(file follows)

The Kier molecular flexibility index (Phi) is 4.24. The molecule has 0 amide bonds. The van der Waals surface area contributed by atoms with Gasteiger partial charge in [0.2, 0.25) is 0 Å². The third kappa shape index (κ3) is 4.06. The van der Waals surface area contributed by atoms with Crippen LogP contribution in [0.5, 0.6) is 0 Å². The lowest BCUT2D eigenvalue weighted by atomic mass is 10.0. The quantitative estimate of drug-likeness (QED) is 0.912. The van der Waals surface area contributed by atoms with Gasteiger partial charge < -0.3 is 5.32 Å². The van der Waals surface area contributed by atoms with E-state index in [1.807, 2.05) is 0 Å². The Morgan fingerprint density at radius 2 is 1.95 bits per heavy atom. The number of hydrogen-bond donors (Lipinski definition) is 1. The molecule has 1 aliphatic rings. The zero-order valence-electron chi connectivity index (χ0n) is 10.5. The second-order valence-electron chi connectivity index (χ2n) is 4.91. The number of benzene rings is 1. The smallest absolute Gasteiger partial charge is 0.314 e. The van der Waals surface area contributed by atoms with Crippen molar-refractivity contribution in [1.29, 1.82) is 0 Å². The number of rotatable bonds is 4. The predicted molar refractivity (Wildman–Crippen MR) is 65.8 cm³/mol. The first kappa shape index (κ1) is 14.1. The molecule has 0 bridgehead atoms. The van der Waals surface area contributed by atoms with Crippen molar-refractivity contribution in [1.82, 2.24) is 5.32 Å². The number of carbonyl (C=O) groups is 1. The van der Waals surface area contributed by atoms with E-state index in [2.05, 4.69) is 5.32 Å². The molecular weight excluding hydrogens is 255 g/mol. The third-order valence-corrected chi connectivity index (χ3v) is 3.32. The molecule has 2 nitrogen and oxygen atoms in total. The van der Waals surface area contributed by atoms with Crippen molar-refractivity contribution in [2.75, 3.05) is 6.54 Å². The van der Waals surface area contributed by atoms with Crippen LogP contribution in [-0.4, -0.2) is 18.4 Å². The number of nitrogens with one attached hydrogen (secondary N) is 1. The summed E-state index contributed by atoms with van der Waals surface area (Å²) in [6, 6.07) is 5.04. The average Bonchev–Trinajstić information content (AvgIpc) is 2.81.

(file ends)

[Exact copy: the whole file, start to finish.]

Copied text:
The Kier molecular flexibility index (Phi) is 4.24. The molecule has 0 amide bonds. The van der Waals surface area contributed by atoms with Gasteiger partial charge in [0.2, 0.25) is 0 Å². The third kappa shape index (κ3) is 4.06. The van der Waals surface area contributed by atoms with Crippen LogP contribution in [0.5, 0.6) is 0 Å². The lowest BCUT2D eigenvalue weighted by atomic mass is 10.0. The quantitative estimate of drug-likeness (QED) is 0.912. The van der Waals surface area contributed by atoms with Gasteiger partial charge < -0.3 is 5.32 Å². The van der Waals surface area contributed by atoms with E-state index in [1.807, 2.05) is 0 Å². The Morgan fingerprint density at radius 2 is 1.95 bits per heavy atom. The number of hydrogen-bond donors (Lipinski definition) is 1. The molecule has 1 aliphatic rings. The zero-order valence-electron chi connectivity index (χ0n) is 10.5. The second-order valence-electron chi connectivity index (χ2n) is 4.91. The number of benzene rings is 1. The smallest absolute Gasteiger partial charge is 0.314 e. The van der Waals surface area contributed by atoms with Crippen molar-refractivity contribution in [1.29, 1.82) is 0 Å². The number of rotatable bonds is 4. The predicted molar refractivity (Wildman–Crippen MR) is 65.8 cm³/mol. The first kappa shape index (κ1) is 14.1. The molecule has 0 bridgehead atoms. The van der Waals surface area contributed by atoms with Crippen molar-refractivity contribution in [1.82, 2.24) is 5.32 Å². The number of carbonyl (C=O) groups is 1. The van der Waals surface area contributed by atoms with E-state index in [2.05, 4.69) is 5.32 Å². The molecular weight excluding hydrogens is 255 g/mol. The third-order valence-corrected chi connectivity index (χ3v) is 3.32. The molecule has 2 nitrogen and oxygen atoms in total. The van der Waals surface area contributed by atoms with Crippen molar-refractivity contribution in [2.75, 3.05) is 6.54 Å². The van der Waals surface area contributed by atoms with Crippen LogP contribution in [-0.4, -0.2) is 18.4 Å². The number of nitrogens with one attached hydrogen (secondary N) is 1. The summed E-state index contributed by atoms with van der Waals surface area (Å²) in [6, 6.07) is 5.04. The average Bonchev–Trinajstić information content (AvgIpc) is 2.81.